Clean Sky 2 aims to deliver full-scale in-flight demonstration of novel architectures and configurations in order to enable step-changes in environmental and economic performance and bring crucial competitiveness benefits to European industry. Aircraft level objectives of greening, mobility improvement, fulfilment of future market requirements and contribution to growth cannot be met without strong progress on the airframe. On greening, for example, the ambitious CO2 and noise reduction targets of FP2050 may rely for between 30 and 50% on progress on airframe.

Heat and fire cause more damage on composites than on metallic materials. In order to improve the current epoxy based composites behaviour under thermal affection, a new alternative is going be addressed: thermoplastic composites. In addition, the sector is making a transition to a more efficient aircraft, increasing the thermal resistance of the structures as well as reduce the number of heat & fire sources.

Hence, there are several reasons behind the drastic shift from aluminium and steel to composites: weight reduction, better fuel economy and lower operation costs, emissions reduction, corrosion and fatigue resistance or, in some cases, flame resistance. The framework of this topic is AIRFRAME ITD Work Package B-2.1 and B-2.2 whose objective is to achieve lighter and more cost effective structures. In this line, current tendency at A/C level is to increase the structural contribution of the more efficient composites substituting metallic structures, developing fuselages with optimized usage of volume and minimized weight, cost and environmental impact.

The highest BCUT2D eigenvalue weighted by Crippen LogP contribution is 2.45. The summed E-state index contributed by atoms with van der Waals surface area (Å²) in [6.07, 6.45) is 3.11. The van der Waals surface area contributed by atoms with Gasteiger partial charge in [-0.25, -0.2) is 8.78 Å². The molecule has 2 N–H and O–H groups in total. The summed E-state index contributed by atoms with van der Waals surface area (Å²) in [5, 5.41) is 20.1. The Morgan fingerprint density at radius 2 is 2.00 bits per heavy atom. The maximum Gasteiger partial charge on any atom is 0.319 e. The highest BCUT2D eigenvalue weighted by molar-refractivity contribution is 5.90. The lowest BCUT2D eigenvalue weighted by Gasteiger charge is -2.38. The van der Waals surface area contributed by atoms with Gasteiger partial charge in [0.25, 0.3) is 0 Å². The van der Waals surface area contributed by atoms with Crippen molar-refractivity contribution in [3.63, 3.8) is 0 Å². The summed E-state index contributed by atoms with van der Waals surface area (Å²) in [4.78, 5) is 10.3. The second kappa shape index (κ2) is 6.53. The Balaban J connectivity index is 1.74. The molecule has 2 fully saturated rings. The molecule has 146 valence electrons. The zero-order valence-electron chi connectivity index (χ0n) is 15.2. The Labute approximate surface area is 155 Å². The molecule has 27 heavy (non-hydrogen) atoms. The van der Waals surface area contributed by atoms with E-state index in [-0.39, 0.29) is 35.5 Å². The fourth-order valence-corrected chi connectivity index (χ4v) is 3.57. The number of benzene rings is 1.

Example of thermo-mechanical fire test in visible (left) and infrared (rigth)

Under this framework, the research project HITCOMP aims to characterize the behaviour, under fire and thermal affection, of new high performance thermoplastic composites based on PAEK family resins, for comparison to the current thermoset, epoxy based, composites. HITCOMP aims as well to establish an innovative methodology allowing an affordable characterization of thermoplastics and the prediction of their behaviour and resistence when submitted to fire or high temperature events and to mechanical load. For this purpose, a thermo-mechanical model based on FEM permitting an innovative “virtual” characterization of specimens will be developed. An innovative testing lab based on two co-registrated IR cameras will be developed too. It will allow accurate, non-intrusive measurements of the actual temperature of both sides of the samples during the fire tests and for the adjustment and validation of the model.

LIR-Infrared Lab is as involved in the HITCOMP project in the role of project coordinator and in charge of thermal characterization of the thermoplastic composites. Two other companies are involved in the project: Sensia Solutions in charge of infrared imaging system and Instituto Nacional de Técnica Aeroespacial (INTA) in charge of materials manufacturing and mechanical characterization.